More short stories! This one, which collects a number of works published in the New Yorker, Harper’s and McSweeney’s, however is much darker than any of the others I’ve read this year. Most of them are set in the near future, in what I would probably cast as being slightly dystopian, though that may just be because of my own sensibilities. At the heart of almost all of the stories is idea of moral relativism, or at least the disparity that occurs between the morals of two people. Unfortunately, this makes for rather unsettling reading.
There are some good stories in the collection. My particular favourite was Escape from Spiderhead, which focuses on the ethics of drugs testing on criminals while at the same time taking this to its logical conclusion regarding the rigorous nature of such a testing environment. At times it’s bitterly funny, but at others it’s just horrifying until it reaches the particularly unsettling ending. I’m not entirely sure what the point Saunders is trying to make with the story is, (is he condemning medical regulatory bodies such as the MRHA or FDA?), but it’s compelling nonetheless, and the imagination with which Saunders has created the agency is quite an interesting one.
The opening story, Victory Lap, which features two teenagers’ first person perspectives on an abduction. Again, Saunders somewhat twisted sense of humour is present, this time focused on the stereotypes of the spoiled rich girl, and the average boy being pushed beyond his means by his parents. This would be interesting enough, but we also get the perspective of the abductor, again a stereotype, this time of the Eastern European career incompetent criminal. His actions are indefensible, but the fact he doesn’t think so actually makes his stupidity more compelling. Most of the laughs (perhaps too strong a word, but you get the point) come from the boy’s struggle to save the day while still living within the rules his parents have brainwashed into him¸ and for all its
Other stories, while I perhaps wouldn’t go so far as to say were bad, I’d also probably not say I enjoyed. Puppy for example, features a wealthy mother, whose only way of feeling connected to her children is to buy them animals, taking them to purchase a puppy. The puppy’s owner, a working class housewife whose only way of being able to function during the day is to let her son (who has an unidentified mental health issue) play in the garden, unsupervised saved for being chained to a tree. Both women are flawed in an intriguing way, and in seeing both of their perspectives, we’re able to understand them, if not endorse either. As I said, well written, but not exactly enjoyable.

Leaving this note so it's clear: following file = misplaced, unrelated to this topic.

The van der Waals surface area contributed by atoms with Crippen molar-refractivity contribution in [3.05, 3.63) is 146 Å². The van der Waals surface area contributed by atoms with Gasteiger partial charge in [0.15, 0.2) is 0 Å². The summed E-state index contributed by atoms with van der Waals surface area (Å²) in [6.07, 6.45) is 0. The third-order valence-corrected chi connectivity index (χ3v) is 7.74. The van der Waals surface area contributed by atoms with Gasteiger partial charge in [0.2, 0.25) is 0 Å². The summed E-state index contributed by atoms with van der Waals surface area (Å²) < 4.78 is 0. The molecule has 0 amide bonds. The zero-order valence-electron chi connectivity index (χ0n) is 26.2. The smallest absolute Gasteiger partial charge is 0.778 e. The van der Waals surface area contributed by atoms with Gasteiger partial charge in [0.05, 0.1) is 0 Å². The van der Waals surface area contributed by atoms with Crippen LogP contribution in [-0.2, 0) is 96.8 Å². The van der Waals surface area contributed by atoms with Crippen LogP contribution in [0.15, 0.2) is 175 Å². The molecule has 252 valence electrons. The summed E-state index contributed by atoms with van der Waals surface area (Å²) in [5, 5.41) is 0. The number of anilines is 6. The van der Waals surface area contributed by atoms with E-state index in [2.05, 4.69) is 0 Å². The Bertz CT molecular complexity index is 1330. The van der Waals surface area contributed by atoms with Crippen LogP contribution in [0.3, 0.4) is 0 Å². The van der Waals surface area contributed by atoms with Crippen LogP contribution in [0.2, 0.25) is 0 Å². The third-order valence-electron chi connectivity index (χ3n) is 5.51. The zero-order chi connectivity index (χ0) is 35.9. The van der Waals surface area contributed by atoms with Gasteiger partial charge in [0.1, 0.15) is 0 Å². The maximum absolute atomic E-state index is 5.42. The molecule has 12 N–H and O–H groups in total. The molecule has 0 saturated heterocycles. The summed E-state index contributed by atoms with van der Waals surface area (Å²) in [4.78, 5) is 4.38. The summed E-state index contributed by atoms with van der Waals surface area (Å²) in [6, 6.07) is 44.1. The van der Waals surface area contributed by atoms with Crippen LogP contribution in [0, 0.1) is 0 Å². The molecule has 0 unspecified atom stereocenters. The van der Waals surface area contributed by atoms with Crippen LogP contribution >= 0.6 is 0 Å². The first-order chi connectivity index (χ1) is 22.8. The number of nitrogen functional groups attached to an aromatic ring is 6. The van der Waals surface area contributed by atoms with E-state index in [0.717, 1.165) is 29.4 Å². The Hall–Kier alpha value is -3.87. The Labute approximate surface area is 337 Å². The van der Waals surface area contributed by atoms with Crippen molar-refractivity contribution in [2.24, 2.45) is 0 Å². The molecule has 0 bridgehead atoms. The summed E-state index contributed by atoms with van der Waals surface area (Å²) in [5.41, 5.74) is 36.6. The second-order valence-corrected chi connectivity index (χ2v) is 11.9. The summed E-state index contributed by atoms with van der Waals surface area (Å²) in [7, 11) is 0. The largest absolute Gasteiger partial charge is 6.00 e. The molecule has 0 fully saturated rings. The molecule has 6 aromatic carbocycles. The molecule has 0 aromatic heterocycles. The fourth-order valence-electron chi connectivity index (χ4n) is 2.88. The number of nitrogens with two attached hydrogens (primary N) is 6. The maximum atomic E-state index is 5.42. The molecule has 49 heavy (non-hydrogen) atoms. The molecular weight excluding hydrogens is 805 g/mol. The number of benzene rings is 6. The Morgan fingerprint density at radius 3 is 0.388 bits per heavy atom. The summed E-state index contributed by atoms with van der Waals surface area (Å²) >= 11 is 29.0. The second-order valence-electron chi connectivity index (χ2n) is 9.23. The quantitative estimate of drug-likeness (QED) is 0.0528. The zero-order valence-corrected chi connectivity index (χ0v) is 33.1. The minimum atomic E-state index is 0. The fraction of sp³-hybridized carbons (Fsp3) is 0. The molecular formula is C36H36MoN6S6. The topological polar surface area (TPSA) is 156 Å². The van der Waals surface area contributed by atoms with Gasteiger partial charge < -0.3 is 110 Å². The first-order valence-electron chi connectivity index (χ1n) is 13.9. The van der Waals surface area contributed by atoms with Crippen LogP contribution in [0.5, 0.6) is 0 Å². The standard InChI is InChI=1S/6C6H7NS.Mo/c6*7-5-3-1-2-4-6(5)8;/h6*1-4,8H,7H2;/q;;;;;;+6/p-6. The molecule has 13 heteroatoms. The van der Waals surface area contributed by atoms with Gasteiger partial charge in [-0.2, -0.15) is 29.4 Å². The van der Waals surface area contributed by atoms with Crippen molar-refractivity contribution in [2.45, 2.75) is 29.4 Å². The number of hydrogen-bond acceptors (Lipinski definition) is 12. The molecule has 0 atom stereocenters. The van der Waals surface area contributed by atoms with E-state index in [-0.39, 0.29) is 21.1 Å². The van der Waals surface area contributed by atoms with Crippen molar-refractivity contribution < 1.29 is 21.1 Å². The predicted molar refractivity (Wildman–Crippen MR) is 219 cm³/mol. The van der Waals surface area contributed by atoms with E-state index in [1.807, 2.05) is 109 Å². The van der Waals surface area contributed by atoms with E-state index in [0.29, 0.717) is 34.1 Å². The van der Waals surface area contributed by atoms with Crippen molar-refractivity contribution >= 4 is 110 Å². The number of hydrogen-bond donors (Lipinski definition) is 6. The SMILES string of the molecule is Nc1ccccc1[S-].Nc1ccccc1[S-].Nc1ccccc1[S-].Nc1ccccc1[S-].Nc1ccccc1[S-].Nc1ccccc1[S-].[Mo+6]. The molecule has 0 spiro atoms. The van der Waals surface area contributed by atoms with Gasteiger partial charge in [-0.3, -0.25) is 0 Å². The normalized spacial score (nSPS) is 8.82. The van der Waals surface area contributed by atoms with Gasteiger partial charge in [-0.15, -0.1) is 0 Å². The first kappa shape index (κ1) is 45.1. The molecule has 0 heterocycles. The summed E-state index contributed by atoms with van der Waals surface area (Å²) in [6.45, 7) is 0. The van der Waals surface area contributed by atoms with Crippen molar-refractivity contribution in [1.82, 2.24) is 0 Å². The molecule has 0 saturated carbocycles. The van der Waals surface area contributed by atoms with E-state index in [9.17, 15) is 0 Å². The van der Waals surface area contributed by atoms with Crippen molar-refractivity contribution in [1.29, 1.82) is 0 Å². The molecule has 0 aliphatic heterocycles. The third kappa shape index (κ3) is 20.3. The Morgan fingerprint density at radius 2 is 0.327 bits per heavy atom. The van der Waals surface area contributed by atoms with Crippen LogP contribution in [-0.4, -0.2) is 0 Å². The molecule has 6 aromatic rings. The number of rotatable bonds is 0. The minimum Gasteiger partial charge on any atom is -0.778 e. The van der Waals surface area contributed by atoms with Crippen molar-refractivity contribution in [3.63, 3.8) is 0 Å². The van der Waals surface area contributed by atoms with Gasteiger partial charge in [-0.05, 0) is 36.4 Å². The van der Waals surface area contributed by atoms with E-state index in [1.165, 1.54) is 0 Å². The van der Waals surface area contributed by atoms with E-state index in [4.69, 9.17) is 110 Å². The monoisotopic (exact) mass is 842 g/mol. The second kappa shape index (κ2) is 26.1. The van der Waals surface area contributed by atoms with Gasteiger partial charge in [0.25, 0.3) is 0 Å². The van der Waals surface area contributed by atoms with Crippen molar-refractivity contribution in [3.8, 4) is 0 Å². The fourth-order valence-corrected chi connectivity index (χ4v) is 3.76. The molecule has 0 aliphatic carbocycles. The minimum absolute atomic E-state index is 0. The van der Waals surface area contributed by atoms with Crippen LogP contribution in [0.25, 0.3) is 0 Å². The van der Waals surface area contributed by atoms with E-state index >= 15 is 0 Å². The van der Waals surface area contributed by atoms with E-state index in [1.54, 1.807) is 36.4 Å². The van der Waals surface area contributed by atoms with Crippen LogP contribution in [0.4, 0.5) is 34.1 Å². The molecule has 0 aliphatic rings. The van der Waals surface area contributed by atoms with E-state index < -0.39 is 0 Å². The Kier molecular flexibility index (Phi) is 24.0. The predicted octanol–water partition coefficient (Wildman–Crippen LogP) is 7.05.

The same applies to The Semplica Girl Diaries, which features a family living on the cusp of the poverty line that happen to come into some money just before their eldest daughter’s birthday. Their solution is to spend most of it on some ‘Semplica Girls’, real life girls who are kept in a form of obedient hypnosis by a wire strung through their brains, turning them into lawn ornaments. It’s an obvious reference (if not an outright allegory) for sex trafficking, and in an almost Simpsonesque fashion, the father, from whose perspective we see the story, has to struggle to deal with his youngest daughter’s humanitarian conscience.
The other stories, which vary between a couple of pages of the narrator recounting an odd habit of his father’s (Sticks), and a multi page corporate e-mail encouraging people to be more forward thinking (Exhortation) are less interesting, and frankly some of the longer stories made this already challenging book quite unpleasant to read.
While I’ve never read any of their works, Tenth of December would very much fit alongside works by Chuck Palahniuk, J.G. Ballard, or Brett Easton Ellis, at least insofar as the way people have presented them to me: It’s the sort of writing that you’re supposed to like, but not enjoy, because if you enjoy it, it means you’re a sociopath. I’m slightly exaggerating, obviously, and if you’ve read anything by any of these authors and disagree, then I’d love to hear, but I think that it’s a fairly good way of viewing Tenth of December as a whole.